The Chartered Institute of Procurement and Supply (CIPS) Africa, has lauded government for sticking to the default method of procurement in executing it programmes.
According to the Institute, the state stands not only to reduce corruption, but also save up to 30 percent of the procurement cost, if continues to use competitive methods of bidding for government projects.
“We want to laud government for going by its word of using competitive bidding processes in implementing some of the initiatives that it wants to do, such as the “One District One Factory One”.
We saw the expression of interest, calling on Ghanaians to put in their bid. That is all we have been advocating because the Public Procurement Act explains that the default method for our procurement of goods and services is competitive bidding,” said Simon Annan, Ghana Deputy Chair, Chartered Institute of Procurement and Supply, Africa.
Competitive bidding or tender as oppose to sole or single sourcing, the CIPS explains, could save the country several millions of Cedis, which could be used for other far-reaching developmental programmes.
“Research has indicated that we can save 30 percent of the cost of the procurement using competitive bidding and if you estimate that for the One District One Factory programme and the One Village One Dam, then, we are talking millions of dollars which could be channelled to other sectors that need more funding like the power sector, education and health, among others,” he told the B&FT in Accra.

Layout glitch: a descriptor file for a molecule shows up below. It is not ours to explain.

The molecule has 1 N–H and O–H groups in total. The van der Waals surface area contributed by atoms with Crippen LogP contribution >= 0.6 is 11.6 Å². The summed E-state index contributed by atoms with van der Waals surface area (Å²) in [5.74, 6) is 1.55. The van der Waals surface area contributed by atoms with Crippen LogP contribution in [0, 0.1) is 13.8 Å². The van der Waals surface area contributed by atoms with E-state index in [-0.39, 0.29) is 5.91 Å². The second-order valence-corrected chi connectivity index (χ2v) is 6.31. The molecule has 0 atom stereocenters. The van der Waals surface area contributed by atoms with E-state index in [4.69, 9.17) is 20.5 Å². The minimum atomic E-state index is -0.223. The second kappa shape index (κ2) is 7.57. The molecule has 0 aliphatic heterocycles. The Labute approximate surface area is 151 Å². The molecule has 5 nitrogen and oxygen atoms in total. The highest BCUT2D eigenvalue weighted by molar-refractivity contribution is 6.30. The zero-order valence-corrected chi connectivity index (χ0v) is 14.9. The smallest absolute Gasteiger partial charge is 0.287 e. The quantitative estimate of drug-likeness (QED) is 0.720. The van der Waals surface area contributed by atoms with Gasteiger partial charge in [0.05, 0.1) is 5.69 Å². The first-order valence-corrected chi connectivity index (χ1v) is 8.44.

The new public procurement legislation “Public Procurement Act 2003 (Act 663), was passed in 2016 as part of efforts to strengthen the regulations regarding the purchase of public goods and services in a manner that promotes efficiency, fair competition and accountability in the use of the public purse.
Section 35 (Part 1) of the law requires a procurement entity to procure goods, services or works by competitive tendering.
The challenge over the years, he noted, is that government has not been able to enforce the default method for procurement —competitive tender, and that because the single sourcing is also a method of procurement, it has often led to public officials using it for their selfish interest.
Mr. Annan, who is also a Fellow of the Chartered Institute of Procurement and Supply, UK, opined that almost all major corruption scandals that have hit the country are linked to procurement, hence it was important that the government kept to competitive bidding, which has proved to be one of the surest ways of safeguarding the public purse.
“In the past, it was always a challenge. People used the single sourcing and find all sorts of excuses for it, but we think that government has taken a bold step to advertise and to open up the whole process of procurement and this deserves commendations,” he extolled.
He further stressed the readiness of the CIPS to partner the government to consolidate the procurement landscape, adding: there is any technical support they need, we are ready to support government in that area.